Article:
Embedded software to control the amplifiers
The software of the amplifier consists of two parts:
- The main program for controlling the switches of the amlifier like volume and input and display.
IR remote control system to
transmit data and receive and decode data.
MCU main program flow
The software contains an initialisation step which configures all ports of the controller, sets the required interrupts, clears all interrupt flags, restores volume settings from EEPROM and initializes the display followed by a welcome message. In case the restored volume exceeds a predefined value, the volume is decreased to a standard listening value and a LED is illuminated.
Source: initial C- program by E van de Logt.
The main routine handles all display updates and writes the serial data to the amplifier chip. A timer is used to jump to the interrupt service routine (ISR) of the controller. This timer overflows every 200ms which enables a repeated key press activity. By doing this, the user does not need to press the keys repeatedly to increase the volume. The ISR scans every 200ms the keys on the ports (after a 15 ms key debounce) to find out if the volume must be increased or decreased. Key variables are updated and flags are set. The mute switch activity is implemented with the "change on port" feature of the controller. Polling the corresponding flag in the ISR, controls the mute activity. If a change is valid the display, programmable amplifier and EEPROM are updated. The Mute function overrides any volume key press and EEPROM write action. During EEPROM write, the global interrupt bit is cleared to be sure that data is not changed during writing.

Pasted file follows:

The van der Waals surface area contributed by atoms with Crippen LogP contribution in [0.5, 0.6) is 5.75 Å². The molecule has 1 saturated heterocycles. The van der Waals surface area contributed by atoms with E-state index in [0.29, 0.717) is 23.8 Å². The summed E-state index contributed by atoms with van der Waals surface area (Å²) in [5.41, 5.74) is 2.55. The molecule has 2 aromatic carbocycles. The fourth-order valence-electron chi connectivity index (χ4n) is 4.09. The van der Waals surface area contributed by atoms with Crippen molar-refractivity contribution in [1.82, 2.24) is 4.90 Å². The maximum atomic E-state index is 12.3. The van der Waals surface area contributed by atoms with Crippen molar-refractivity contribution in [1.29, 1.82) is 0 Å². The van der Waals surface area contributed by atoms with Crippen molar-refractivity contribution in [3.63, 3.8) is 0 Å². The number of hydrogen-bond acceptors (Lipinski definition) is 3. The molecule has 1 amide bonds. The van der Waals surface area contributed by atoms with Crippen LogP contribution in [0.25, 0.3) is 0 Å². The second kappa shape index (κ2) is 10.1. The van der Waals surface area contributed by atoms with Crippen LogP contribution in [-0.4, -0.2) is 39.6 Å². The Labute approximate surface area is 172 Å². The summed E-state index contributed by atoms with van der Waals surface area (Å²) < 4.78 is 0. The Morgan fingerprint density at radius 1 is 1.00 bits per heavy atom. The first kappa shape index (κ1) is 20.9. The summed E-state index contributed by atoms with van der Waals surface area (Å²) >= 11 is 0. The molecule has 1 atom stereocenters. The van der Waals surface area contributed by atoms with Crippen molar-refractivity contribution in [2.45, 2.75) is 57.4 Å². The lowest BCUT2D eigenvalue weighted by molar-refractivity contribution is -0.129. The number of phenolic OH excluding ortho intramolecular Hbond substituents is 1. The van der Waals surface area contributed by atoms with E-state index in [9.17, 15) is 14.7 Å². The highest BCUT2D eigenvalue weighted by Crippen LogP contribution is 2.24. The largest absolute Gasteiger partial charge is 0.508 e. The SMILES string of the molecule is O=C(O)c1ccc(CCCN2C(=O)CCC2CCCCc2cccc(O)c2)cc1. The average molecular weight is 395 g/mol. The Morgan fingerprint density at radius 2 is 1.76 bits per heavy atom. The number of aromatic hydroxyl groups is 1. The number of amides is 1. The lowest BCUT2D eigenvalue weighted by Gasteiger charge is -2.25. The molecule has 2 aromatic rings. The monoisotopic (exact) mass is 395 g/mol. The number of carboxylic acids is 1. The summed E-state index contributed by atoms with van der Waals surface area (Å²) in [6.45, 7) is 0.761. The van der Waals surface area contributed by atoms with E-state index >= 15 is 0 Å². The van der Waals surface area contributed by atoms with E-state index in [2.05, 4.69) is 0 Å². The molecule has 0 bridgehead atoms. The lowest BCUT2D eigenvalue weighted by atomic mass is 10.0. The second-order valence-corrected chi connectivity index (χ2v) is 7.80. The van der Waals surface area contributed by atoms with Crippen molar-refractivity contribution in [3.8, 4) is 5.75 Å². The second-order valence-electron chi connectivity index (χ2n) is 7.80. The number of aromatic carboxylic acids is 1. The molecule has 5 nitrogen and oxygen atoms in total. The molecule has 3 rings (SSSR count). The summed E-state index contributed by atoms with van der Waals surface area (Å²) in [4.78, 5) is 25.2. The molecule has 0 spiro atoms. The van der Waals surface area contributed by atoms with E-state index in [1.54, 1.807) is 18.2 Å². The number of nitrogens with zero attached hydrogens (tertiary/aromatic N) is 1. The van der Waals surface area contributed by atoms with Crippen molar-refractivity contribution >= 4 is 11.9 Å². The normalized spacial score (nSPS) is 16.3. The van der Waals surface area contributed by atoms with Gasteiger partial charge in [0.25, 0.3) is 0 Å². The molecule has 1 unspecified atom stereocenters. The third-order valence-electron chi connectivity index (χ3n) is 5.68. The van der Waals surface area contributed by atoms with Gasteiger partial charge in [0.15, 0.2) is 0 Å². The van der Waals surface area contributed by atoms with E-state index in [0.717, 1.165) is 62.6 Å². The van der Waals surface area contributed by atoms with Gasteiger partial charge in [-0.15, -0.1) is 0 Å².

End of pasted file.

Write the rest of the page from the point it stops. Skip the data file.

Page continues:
MCU remote controller flow
The software contains an initialisation step which configures all ports of the controller, sets the required interrupts and clears all interrupt flags. The main routine is very simple; it keeps the processor in sleep mode untill a key is pressed on the remote controller. To force an interrupt during sleep all driving colums are low. With the pull ups enabled on the sensing rows a level change is forced to one of the rows. This creates the interrupt and it jumps to the ISR. The only interrupt source used is the "change on port" interrupt. Once in the ISR the key pad matrix is scanned for the pressed key. This is done using simple static row scanning. It works as follows. During the key press (which takes relatively long) the ISR will sequentially make each column low (the others high) and then checks for a low on the rows. Only the row and column with the pressed key will conduct a low to the corresponding row. Since it is known which column is low at that time, the key can be determined.
For each key an unique code is set up. This code (8 bit with start and stop bit) is send serially to the IR LED. It is common in IR applications to modulate the data with a 38kHz signal to avoid EMC interference. In this transmitter, a high is send as a 38kHz signal, a low as a low. In fact the data is ANDed with the modulator. The duty cycle for this IR signal is set to 50% and the pulse length is 1ms. Then, the transmitted frequency is around 1kHz which is handled well by most IR LEDs.
In itself the receiver does the opposite of the transmitter; it decodes the data and updates the main MCU program. A valid signal is received and synchronised using the "positive edge trigger" interrupt of the controller. The start bit creates this positive edge. The received 8 bits are compared to the unique values and the associated ports are updated. If no match is found, the data is ignored.